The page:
Final Report: Pollutant Fluxes to Aquatic Systems via Coupled Biological and Physicochemical Bed-Sediment ProcessesEPA Grant Number: R825513C011
Subproject: this is subproject number 011 , established and managed by the Center Director under grant R825513
(EPA does not fund or establish subprojects; EPA awards and manages the overall grant for this center).
Center: HSRC (1989) - South and Southwest HSRC
Center Director: Reible, Danny D.
Title: Pollutant Fluxes to Aquatic Systems via Coupled Biological and Physicochemical Bed-Sediment Processes
Investigators: Reible, Danny D. , Thibodeaux, Louis J. , Valsaraj, Kalliat T. , Fleeger, J. W.
Institution: Louisiana State University - Baton Rouge
EPA Project Officer: Hahn, Intaek
Project Period: January 1, 1995 through January 1, 1998
Project Amount: Refer to main center abstract for funding details.
RFA: Hazardous Substance Research Centers - HSRC (1989) RFA Text | Recipients Lists
Research Category: Hazardous Substance Research Centers , Land and Waste Management
The objectives for the second half of this research were to: a) expand the database relating the nature and magnitude of contaminant release by bioturbation, from a functional-group perspective by investigating additional bioturbating species, b) evaluate the effectiveness of our laboratory model by examining bioturbation impacts on field-contaminated sediments, c) initiate studies of metals release from sediments via bioturbation caused by changes in redox conditions, d) continue to improve the predictive capability of contaminant fate and transport models using the results from a-c, and e) initiate studies to determine the significance of bioturbation-related flux on aquatic systems in the field. A final objective was to explore the possibility that laboratory flux measurements can be used to provide a better indicator of adverse ecological impact than total sediment concentration.
As with the previous experiments, small experimental microcosms were employed to evaluate contaminant flux. The experimental chambers consist of a small plexiglass chambers, 15cm x 5 cm x 4.5 cm. The sediment (with or without bioturbators) is loaded into the chamber and water flowed over the top at rates of 500 ml/h. The effluent is collected at selected time intervals and the concentration of the contaminant determined using an HPLC. The flux of contaminant to the water thereby determined. The incurrent water is an artificial pond water (0.5 mN NaCl, 0.2mM NaHCO3, 0.05 mM KCl, 0.4 mM CaCl2). The sediment used is a native Louisiana sediment contaminated with polyaromatic hydrocarbons in the laboratory. Different organisms were placed within these microcosms and their effect on contaminant fate and transport evaluated. Redox probes were constructed in the laboratory to evaluate the impact of the organisms on redox conditions within the experimental microcosms.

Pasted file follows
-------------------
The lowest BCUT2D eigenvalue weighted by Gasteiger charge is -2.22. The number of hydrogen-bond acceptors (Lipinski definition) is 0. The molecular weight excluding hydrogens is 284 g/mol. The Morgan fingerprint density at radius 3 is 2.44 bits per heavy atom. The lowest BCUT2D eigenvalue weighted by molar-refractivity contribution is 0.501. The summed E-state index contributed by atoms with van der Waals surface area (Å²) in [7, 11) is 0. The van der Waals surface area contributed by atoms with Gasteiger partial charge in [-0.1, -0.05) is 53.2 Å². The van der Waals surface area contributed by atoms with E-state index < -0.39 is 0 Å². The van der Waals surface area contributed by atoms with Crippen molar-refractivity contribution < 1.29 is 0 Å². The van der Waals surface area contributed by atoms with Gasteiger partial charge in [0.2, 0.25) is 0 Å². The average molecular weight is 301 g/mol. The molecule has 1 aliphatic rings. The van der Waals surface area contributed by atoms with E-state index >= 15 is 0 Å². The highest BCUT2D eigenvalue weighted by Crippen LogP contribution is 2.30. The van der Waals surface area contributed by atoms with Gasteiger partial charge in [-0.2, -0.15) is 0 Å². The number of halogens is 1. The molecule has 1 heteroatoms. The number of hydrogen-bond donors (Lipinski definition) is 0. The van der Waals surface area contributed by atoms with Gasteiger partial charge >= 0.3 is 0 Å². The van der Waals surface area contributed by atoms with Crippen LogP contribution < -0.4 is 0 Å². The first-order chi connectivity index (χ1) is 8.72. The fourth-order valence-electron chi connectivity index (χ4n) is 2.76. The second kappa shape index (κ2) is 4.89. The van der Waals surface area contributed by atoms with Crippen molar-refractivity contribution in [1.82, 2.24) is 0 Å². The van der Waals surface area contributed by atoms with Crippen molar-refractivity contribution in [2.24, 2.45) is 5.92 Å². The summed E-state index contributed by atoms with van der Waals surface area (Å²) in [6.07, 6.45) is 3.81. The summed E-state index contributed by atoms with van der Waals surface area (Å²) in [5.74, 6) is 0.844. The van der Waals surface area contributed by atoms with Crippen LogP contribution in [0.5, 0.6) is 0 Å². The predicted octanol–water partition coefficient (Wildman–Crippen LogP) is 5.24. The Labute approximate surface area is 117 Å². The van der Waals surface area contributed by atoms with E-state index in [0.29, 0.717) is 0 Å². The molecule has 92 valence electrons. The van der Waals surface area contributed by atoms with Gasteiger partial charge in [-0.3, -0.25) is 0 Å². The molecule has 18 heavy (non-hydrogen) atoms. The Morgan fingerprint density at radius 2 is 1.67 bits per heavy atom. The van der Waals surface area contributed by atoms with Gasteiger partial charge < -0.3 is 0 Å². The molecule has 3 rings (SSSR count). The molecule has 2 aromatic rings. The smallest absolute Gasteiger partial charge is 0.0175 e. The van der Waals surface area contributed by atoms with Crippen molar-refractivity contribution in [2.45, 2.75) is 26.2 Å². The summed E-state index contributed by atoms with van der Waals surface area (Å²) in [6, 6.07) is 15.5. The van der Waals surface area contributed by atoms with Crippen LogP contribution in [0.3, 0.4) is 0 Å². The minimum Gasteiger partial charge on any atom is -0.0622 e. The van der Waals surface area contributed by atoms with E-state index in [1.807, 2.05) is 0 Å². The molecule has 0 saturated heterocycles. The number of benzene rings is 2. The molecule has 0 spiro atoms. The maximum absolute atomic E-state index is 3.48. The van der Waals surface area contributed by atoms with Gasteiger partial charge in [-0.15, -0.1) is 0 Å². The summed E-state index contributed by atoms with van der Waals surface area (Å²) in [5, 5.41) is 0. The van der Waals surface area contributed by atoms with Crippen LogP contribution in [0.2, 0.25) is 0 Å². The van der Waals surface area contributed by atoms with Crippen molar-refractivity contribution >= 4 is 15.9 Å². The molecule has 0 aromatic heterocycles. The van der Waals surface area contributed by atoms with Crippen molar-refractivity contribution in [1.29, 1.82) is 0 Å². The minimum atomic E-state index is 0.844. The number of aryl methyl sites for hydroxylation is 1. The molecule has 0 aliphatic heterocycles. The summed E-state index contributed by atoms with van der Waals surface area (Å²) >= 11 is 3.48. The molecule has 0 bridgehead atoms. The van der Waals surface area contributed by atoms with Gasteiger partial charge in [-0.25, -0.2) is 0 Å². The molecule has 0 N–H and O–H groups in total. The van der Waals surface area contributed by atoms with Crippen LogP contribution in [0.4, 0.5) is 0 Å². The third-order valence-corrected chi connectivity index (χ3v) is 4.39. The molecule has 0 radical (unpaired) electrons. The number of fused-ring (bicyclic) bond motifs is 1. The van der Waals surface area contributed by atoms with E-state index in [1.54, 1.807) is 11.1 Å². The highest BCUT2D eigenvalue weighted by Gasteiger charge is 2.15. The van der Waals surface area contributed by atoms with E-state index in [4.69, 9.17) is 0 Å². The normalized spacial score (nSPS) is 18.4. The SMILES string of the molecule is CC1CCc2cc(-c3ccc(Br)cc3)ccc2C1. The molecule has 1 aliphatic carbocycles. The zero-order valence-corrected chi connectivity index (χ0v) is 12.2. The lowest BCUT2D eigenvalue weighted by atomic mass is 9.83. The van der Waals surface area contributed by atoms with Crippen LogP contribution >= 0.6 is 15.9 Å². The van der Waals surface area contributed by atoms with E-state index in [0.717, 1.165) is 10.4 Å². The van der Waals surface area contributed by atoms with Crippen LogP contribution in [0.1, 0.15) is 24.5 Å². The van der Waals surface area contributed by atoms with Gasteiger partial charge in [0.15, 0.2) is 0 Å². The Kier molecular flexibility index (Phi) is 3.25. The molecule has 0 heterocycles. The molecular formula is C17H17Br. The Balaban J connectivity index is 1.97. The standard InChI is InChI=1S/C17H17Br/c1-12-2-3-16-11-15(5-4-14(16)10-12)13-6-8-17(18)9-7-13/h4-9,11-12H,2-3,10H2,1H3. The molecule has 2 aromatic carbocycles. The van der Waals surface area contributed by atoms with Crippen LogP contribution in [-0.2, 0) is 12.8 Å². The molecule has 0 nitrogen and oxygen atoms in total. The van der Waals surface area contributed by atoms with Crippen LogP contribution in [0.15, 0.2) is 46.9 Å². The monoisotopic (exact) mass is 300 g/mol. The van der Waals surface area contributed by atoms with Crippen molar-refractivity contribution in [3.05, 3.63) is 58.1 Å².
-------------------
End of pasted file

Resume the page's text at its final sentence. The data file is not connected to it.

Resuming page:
For some experiments, small centrifuge tubes were employed in which organisms could be placed and covered with a porous cloth. Fecal matter could be collected on this cloth and analyzed to determine egestion rate, chemical defecation rates and complete a material balance on the chemical contaminants.
In addition to the experiments, significant work was directed toward developing conceptual, simple analytical and sophisticated numerical models of bioturbation. These were calibrated and tested against the experimental date collected.
Analyses of the effect of bioturbation by species other than tubificid oligochaetes showed that these conveyor belt organisms likely dominate contaminant transport and the modification of sediment properties by bioturbation. The effect of an amphipod species (Hyalella azteca), another abundant species in freshwater sediments on flux to the water column was observed to be only marginal, and may be related to it functional group. H. azteca is a shallow burrowing, surface deposit feeder that selects particles rich in food but does not digest bulk quantities of sediment. The effect of Hyalella azteca on flux was slight because its feeding activity was limited to very shallow depths. Thus, functionally, this species is quite different from tubificid oligochaetes, and our research suggests that not all bioturbators will have equivalent effects on contaminant flux. Similarly, the effects of a chironomid fly larvae were effectively negligible. These organisms were also more sensitive to the presence of the contaminants than the tubificid oligochaetes, again suggesting that their effects are negligible in a heavily contaminated sediment.